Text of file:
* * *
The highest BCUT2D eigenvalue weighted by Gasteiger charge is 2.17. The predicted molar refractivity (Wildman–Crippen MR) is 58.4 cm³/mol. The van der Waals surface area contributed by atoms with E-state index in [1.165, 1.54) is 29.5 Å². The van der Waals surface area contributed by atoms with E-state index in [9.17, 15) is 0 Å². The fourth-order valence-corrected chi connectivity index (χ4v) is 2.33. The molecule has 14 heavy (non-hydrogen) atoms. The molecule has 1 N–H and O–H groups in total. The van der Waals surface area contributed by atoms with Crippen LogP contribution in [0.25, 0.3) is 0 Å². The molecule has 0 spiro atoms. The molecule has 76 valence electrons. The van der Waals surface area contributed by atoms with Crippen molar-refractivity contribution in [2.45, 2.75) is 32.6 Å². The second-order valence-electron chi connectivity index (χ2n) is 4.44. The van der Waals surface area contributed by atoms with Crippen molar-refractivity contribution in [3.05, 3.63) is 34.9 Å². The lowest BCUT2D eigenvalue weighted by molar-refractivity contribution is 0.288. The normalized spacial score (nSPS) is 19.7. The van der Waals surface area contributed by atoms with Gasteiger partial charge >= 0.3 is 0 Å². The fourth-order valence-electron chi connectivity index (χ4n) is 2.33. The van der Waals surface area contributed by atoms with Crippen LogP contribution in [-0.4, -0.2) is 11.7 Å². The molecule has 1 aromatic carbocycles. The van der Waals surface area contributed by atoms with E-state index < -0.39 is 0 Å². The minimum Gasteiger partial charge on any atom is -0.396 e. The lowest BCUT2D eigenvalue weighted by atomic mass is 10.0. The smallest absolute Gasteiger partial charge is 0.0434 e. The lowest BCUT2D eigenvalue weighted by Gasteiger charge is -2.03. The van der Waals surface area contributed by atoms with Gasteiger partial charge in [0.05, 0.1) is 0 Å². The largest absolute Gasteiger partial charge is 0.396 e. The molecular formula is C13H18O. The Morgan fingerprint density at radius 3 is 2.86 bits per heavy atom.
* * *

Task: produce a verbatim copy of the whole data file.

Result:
The highest BCUT2D eigenvalue weighted by Gasteiger charge is 2.17. The predicted molar refractivity (Wildman–Crippen MR) is 58.4 cm³/mol. The van der Waals surface area contributed by atoms with E-state index in [1.165, 1.54) is 29.5 Å². The van der Waals surface area contributed by atoms with E-state index in [9.17, 15) is 0 Å². The fourth-order valence-corrected chi connectivity index (χ4v) is 2.33. The molecule has 14 heavy (non-hydrogen) atoms. The molecule has 1 N–H and O–H groups in total. The van der Waals surface area contributed by atoms with Crippen LogP contribution in [0.25, 0.3) is 0 Å². The molecule has 0 spiro atoms. The molecule has 76 valence electrons. The van der Waals surface area contributed by atoms with Crippen molar-refractivity contribution in [2.45, 2.75) is 32.6 Å². The second-order valence-electron chi connectivity index (χ2n) is 4.44. The van der Waals surface area contributed by atoms with Crippen molar-refractivity contribution in [3.05, 3.63) is 34.9 Å². The lowest BCUT2D eigenvalue weighted by molar-refractivity contribution is 0.288. The normalized spacial score (nSPS) is 19.7. The van der Waals surface area contributed by atoms with Gasteiger partial charge >= 0.3 is 0 Å². The fourth-order valence-electron chi connectivity index (χ4n) is 2.33. The van der Waals surface area contributed by atoms with Crippen LogP contribution in [-0.4, -0.2) is 11.7 Å². The molecule has 1 aromatic carbocycles. The van der Waals surface area contributed by atoms with E-state index < -0.39 is 0 Å². The minimum Gasteiger partial charge on any atom is -0.396 e. The lowest BCUT2D eigenvalue weighted by atomic mass is 10.0. The smallest absolute Gasteiger partial charge is 0.0434 e. The lowest BCUT2D eigenvalue weighted by Gasteiger charge is -2.03. The van der Waals surface area contributed by atoms with Gasteiger partial charge in [0.05, 0.1) is 0 Å². The largest absolute Gasteiger partial charge is 0.396 e. The molecular formula is C13H18O. The Morgan fingerprint density at radius 3 is 2.86 bits per heavy atom.